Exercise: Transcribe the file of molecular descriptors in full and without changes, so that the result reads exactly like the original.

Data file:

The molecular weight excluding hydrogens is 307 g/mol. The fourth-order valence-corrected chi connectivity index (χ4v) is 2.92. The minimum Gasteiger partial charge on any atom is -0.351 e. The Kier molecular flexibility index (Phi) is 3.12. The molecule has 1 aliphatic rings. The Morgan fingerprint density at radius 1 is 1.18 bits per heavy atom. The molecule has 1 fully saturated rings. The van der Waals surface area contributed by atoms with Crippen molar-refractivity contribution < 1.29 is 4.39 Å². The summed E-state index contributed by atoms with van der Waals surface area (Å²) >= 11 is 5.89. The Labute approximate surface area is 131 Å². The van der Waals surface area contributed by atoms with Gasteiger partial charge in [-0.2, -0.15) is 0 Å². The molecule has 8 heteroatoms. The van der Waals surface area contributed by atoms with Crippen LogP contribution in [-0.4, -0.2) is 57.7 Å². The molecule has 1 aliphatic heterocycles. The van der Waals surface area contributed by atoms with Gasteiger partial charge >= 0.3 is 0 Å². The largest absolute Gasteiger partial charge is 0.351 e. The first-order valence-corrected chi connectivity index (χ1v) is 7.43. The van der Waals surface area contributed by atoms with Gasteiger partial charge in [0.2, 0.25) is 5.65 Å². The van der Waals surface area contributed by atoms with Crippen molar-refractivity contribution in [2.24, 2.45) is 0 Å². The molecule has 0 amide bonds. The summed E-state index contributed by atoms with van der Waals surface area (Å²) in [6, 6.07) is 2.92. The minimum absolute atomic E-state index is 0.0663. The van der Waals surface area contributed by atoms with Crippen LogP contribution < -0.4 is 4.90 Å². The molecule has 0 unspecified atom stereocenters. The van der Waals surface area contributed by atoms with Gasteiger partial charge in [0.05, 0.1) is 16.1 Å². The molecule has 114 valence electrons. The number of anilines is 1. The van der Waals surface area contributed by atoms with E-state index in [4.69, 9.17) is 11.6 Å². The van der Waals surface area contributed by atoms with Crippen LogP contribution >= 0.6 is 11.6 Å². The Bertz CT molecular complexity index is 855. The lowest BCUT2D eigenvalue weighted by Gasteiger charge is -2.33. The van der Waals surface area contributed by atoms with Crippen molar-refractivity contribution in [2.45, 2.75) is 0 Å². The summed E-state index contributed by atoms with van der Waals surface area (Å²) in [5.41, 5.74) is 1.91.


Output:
The molecular weight excluding hydrogens is 307 g/mol. The fourth-order valence-corrected chi connectivity index (χ4v) is 2.92. The minimum Gasteiger partial charge on any atom is -0.351 e. The Kier molecular flexibility index (Phi) is 3.12. The molecule has 1 aliphatic rings. The Morgan fingerprint density at radius 1 is 1.18 bits per heavy atom. The molecule has 1 fully saturated rings. The van der Waals surface area contributed by atoms with Crippen molar-refractivity contribution < 1.29 is 4.39 Å². The summed E-state index contributed by atoms with van der Waals surface area (Å²) >= 11 is 5.89. The Labute approximate surface area is 131 Å². The van der Waals surface area contributed by atoms with Gasteiger partial charge in [-0.2, -0.15) is 0 Å². The molecule has 8 heteroatoms. The van der Waals surface area contributed by atoms with Crippen LogP contribution in [-0.4, -0.2) is 57.7 Å². The molecule has 1 aliphatic heterocycles. The van der Waals surface area contributed by atoms with Gasteiger partial charge >= 0.3 is 0 Å². The largest absolute Gasteiger partial charge is 0.351 e. The first-order valence-corrected chi connectivity index (χ1v) is 7.43. The van der Waals surface area contributed by atoms with Gasteiger partial charge in [0.2, 0.25) is 5.65 Å². The van der Waals surface area contributed by atoms with Crippen molar-refractivity contribution in [2.24, 2.45) is 0 Å². The molecule has 0 amide bonds. The summed E-state index contributed by atoms with van der Waals surface area (Å²) in [6, 6.07) is 2.92. The minimum absolute atomic E-state index is 0.0663. The van der Waals surface area contributed by atoms with Crippen LogP contribution < -0.4 is 4.90 Å². The molecule has 0 unspecified atom stereocenters. The van der Waals surface area contributed by atoms with Gasteiger partial charge in [0.05, 0.1) is 16.1 Å². The molecule has 114 valence electrons. The number of anilines is 1. The van der Waals surface area contributed by atoms with E-state index in [4.69, 9.17) is 11.6 Å². The van der Waals surface area contributed by atoms with Crippen LogP contribution >= 0.6 is 11.6 Å². The Bertz CT molecular complexity index is 855. The lowest BCUT2D eigenvalue weighted by Gasteiger charge is -2.33. The van der Waals surface area contributed by atoms with Crippen molar-refractivity contribution in [2.45, 2.75) is 0 Å². The summed E-state index contributed by atoms with van der Waals surface area (Å²) in [5.41, 5.74) is 1.91.